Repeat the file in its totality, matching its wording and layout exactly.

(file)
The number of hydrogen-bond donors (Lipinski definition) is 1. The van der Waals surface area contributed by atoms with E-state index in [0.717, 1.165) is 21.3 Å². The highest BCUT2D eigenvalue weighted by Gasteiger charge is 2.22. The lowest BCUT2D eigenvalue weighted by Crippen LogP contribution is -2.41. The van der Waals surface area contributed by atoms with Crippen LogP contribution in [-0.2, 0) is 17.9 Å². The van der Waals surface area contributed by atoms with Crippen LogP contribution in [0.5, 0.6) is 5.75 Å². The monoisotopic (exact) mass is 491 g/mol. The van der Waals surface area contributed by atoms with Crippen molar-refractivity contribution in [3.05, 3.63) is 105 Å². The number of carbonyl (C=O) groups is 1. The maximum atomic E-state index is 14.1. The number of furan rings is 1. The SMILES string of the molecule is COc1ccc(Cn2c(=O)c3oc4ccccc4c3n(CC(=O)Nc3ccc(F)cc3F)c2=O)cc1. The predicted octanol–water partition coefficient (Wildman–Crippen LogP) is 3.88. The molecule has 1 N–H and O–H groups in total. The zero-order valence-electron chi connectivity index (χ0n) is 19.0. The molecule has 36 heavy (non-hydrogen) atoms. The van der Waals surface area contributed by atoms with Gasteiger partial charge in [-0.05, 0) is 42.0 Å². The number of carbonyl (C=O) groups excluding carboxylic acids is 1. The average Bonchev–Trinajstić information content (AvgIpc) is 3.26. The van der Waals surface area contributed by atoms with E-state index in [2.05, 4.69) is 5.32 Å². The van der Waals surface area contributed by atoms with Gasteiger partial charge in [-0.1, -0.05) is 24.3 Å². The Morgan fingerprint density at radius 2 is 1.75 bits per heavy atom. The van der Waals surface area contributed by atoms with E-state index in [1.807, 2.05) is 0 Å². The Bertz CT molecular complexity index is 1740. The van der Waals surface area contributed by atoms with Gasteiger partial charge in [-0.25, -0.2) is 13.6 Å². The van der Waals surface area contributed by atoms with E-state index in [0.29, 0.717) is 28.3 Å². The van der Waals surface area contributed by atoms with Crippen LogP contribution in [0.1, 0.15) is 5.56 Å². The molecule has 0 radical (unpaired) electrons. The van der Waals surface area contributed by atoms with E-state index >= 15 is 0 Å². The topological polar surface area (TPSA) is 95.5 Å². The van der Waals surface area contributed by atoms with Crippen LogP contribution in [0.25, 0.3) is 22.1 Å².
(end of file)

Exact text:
The number of hydrogen-bond donors (Lipinski definition) is 1. The van der Waals surface area contributed by atoms with E-state index in [0.717, 1.165) is 21.3 Å². The highest BCUT2D eigenvalue weighted by Gasteiger charge is 2.22. The lowest BCUT2D eigenvalue weighted by Crippen LogP contribution is -2.41. The van der Waals surface area contributed by atoms with Crippen LogP contribution in [-0.2, 0) is 17.9 Å². The van der Waals surface area contributed by atoms with Crippen LogP contribution in [0.5, 0.6) is 5.75 Å². The monoisotopic (exact) mass is 491 g/mol. The van der Waals surface area contributed by atoms with Crippen molar-refractivity contribution in [3.05, 3.63) is 105 Å². The number of carbonyl (C=O) groups is 1. The maximum atomic E-state index is 14.1. The number of furan rings is 1. The SMILES string of the molecule is COc1ccc(Cn2c(=O)c3oc4ccccc4c3n(CC(=O)Nc3ccc(F)cc3F)c2=O)cc1. The predicted octanol–water partition coefficient (Wildman–Crippen LogP) is 3.88. The molecule has 1 N–H and O–H groups in total. The zero-order valence-electron chi connectivity index (χ0n) is 19.0. The molecule has 36 heavy (non-hydrogen) atoms. The van der Waals surface area contributed by atoms with Gasteiger partial charge in [-0.05, 0) is 42.0 Å². The number of carbonyl (C=O) groups excluding carboxylic acids is 1. The average Bonchev–Trinajstić information content (AvgIpc) is 3.26. The van der Waals surface area contributed by atoms with E-state index in [2.05, 4.69) is 5.32 Å². The van der Waals surface area contributed by atoms with Gasteiger partial charge in [-0.1, -0.05) is 24.3 Å². The Morgan fingerprint density at radius 2 is 1.75 bits per heavy atom. The van der Waals surface area contributed by atoms with E-state index in [1.807, 2.05) is 0 Å². The Bertz CT molecular complexity index is 1740. The van der Waals surface area contributed by atoms with Gasteiger partial charge in [-0.25, -0.2) is 13.6 Å². The van der Waals surface area contributed by atoms with E-state index in [0.29, 0.717) is 28.3 Å². The van der Waals surface area contributed by atoms with Crippen LogP contribution in [0.1, 0.15) is 5.56 Å². The molecule has 0 radical (unpaired) electrons. The van der Waals surface area contributed by atoms with E-state index >= 15 is 0 Å². The topological polar surface area (TPSA) is 95.5 Å². The van der Waals surface area contributed by atoms with Crippen LogP contribution in [0.25, 0.3) is 22.1 Å².